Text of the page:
Cyber Security – Creating a Resilient Business?


Business resilience and business cyber security are new catch phrases in the business world of today.   Where most terms including cyber security and cyber crime have been around since the 70’s and 80’s (William Stirling) resilience is one of the newer kids on the block.

Businesses resilience is the process of making your business more adaptable and changing the internal culture of the business.   This is not an easy process.   It is something that takes time and sometimes, an investment in capital and personnel.   Not everyone understands that a resilient business is best for everyone.   That is one of today’s business challenges.

Recent problems and news reports

Everyone who is in business today will have been influenced by what is happening on the Internet.   Whether it is just using email for a sub contracting business, or social media and Internet marketing, to web sites, SEO and content marketing we all have something to do with the communication medium that is the Internet.

The problem is the Internet is a dangerous place.   When you are not prepared I equate it to walking down a dark alley in the worst part of your town, with your hands and feet shackled, a very full wallet and a big neon sign saying “rob me”.   A resilient business looks at this and says, we do not want to be in that alley to start with, what do we need to do to make sure we are not there”

We constantly see references to how dangerous the Internet is but only 1% of business seems to understand what needs to be done to remove the risk.

What is a resilient business

Resiliency in a business is the ability to ensure the business viability no matter what is happening in the world.    Business resilience is not a check box type activity like business continuity and disaster recovery.   It is the ability for a business to protect itself from the bad stuff as well as seeing opportunities that the business would not otherwise of seen.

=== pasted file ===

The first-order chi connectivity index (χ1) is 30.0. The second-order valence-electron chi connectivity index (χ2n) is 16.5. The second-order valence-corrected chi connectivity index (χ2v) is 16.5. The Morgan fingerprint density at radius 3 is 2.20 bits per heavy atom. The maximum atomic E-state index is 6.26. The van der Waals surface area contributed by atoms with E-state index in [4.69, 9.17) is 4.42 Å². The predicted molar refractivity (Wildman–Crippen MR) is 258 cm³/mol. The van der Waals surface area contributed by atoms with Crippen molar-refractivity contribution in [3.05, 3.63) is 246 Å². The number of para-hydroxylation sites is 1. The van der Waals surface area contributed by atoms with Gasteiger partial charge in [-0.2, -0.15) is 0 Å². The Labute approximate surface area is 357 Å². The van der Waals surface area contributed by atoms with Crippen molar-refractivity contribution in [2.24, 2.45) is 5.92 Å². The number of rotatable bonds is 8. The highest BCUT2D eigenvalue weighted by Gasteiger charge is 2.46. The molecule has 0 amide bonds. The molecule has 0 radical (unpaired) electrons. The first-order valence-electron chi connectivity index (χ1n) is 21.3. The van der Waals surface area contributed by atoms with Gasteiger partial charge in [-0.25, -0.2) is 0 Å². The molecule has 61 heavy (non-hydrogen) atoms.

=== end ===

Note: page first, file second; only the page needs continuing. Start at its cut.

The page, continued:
To create a resilient business is a culture change.   It is getting people in with the right attitude and nurturing that attitude to benefit the organisation.    It is a process of involving everyone in the business in the direction of the business.  The coal face team usually cop the brunt of what is happening in the real world, they will tell you if something is working or not as well as better opportunities for the business.

I was recently talking to a sales executive for a software company who had a unique experience at a sales meeting.   Whenever the sales team goes out to do a sale they normally rely on what the businesses has produced and they sell that product.   What if the sales team came back and said – ” we have a client that likes the product but they also need these type of features can we add them in”.  In most cases they would be told not to be so daft, in this case they said – next upgrade those features will be in the basic features.

The culture is just as important as the intellectual property

Your business IP is usually critical for you to do business.  Whether it is your contact lists, your prototypes or the way you do business, this information is your intellectual property.   The loss of that information, if it became public knowledge, would cripple the organisation.

In addition to the hard information that makes your business work there are a number of soft skills that make the business more resilient.   One of the best is having people with the right attitude, the can do attitude.   No problem is too difficult, no problem is too hard and no matter what these people get it done.